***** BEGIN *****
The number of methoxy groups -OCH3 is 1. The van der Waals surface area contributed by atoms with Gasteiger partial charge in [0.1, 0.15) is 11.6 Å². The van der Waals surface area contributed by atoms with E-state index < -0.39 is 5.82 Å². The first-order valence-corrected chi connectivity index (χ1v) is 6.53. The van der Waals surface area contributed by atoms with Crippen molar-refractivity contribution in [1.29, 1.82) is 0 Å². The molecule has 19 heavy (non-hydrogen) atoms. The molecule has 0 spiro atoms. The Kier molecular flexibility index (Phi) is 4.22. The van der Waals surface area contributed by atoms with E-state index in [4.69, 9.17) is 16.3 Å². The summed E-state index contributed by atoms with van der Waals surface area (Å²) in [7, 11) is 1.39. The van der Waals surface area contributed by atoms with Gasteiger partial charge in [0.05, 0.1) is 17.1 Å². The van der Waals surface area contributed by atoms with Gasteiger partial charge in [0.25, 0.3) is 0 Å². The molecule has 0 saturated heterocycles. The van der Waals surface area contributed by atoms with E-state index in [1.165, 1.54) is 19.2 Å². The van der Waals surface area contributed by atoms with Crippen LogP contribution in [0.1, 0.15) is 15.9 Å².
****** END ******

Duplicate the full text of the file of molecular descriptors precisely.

The number of methoxy groups -OCH3 is 1. The van der Waals surface area contributed by atoms with Gasteiger partial charge in [0.1, 0.15) is 11.6 Å². The van der Waals surface area contributed by atoms with E-state index < -0.39 is 5.82 Å². The first-order valence-corrected chi connectivity index (χ1v) is 6.53. The van der Waals surface area contributed by atoms with Crippen molar-refractivity contribution in [1.29, 1.82) is 0 Å². The molecule has 19 heavy (non-hydrogen) atoms. The molecule has 0 spiro atoms. The Kier molecular flexibility index (Phi) is 4.22. The van der Waals surface area contributed by atoms with E-state index in [4.69, 9.17) is 16.3 Å². The summed E-state index contributed by atoms with van der Waals surface area (Å²) in [7, 11) is 1.39. The van der Waals surface area contributed by atoms with Gasteiger partial charge in [0.05, 0.1) is 17.1 Å². The van der Waals surface area contributed by atoms with Gasteiger partial charge in [0.25, 0.3) is 0 Å². The molecule has 0 saturated heterocycles. The van der Waals surface area contributed by atoms with E-state index in [1.165, 1.54) is 19.2 Å². The van der Waals surface area contributed by atoms with Crippen LogP contribution in [0.1, 0.15) is 15.9 Å².